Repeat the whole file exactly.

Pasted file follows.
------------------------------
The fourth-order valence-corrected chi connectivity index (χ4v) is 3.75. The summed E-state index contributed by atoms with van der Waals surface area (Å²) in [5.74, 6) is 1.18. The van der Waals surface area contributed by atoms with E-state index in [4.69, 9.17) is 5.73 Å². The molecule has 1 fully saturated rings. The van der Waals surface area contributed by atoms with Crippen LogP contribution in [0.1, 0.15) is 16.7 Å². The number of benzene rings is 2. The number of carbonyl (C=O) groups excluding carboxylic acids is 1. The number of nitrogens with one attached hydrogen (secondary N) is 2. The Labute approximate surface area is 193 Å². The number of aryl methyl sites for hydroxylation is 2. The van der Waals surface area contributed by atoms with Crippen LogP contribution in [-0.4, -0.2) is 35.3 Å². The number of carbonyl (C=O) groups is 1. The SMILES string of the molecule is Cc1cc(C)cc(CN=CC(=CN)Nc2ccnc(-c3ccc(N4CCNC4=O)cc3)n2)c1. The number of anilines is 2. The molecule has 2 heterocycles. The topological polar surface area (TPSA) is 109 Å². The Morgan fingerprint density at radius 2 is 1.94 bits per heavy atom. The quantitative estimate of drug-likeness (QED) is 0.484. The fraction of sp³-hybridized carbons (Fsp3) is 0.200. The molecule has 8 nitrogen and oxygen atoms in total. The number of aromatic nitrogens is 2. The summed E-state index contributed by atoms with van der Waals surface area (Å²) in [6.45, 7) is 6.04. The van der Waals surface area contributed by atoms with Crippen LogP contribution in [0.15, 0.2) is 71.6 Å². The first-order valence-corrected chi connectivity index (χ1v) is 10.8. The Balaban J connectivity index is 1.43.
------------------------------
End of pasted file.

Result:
The fourth-order valence-corrected chi connectivity index (χ4v) is 3.75. The summed E-state index contributed by atoms with van der Waals surface area (Å²) in [5.74, 6) is 1.18. The van der Waals surface area contributed by atoms with E-state index in [4.69, 9.17) is 5.73 Å². The molecule has 1 fully saturated rings. The van der Waals surface area contributed by atoms with Crippen LogP contribution in [0.1, 0.15) is 16.7 Å². The number of benzene rings is 2. The number of carbonyl (C=O) groups excluding carboxylic acids is 1. The number of nitrogens with one attached hydrogen (secondary N) is 2. The Labute approximate surface area is 193 Å². The number of aryl methyl sites for hydroxylation is 2. The van der Waals surface area contributed by atoms with Crippen LogP contribution in [-0.4, -0.2) is 35.3 Å². The number of carbonyl (C=O) groups is 1. The SMILES string of the molecule is Cc1cc(C)cc(CN=CC(=CN)Nc2ccnc(-c3ccc(N4CCNC4=O)cc3)n2)c1. The number of anilines is 2. The molecule has 2 heterocycles. The topological polar surface area (TPSA) is 109 Å². The Morgan fingerprint density at radius 2 is 1.94 bits per heavy atom. The quantitative estimate of drug-likeness (QED) is 0.484. The fraction of sp³-hybridized carbons (Fsp3) is 0.200. The molecule has 8 nitrogen and oxygen atoms in total. The number of aromatic nitrogens is 2. The summed E-state index contributed by atoms with van der Waals surface area (Å²) in [6.45, 7) is 6.04. The van der Waals surface area contributed by atoms with Crippen LogP contribution in [0.15, 0.2) is 71.6 Å². The first-order valence-corrected chi connectivity index (χ1v) is 10.8. The Balaban J connectivity index is 1.43.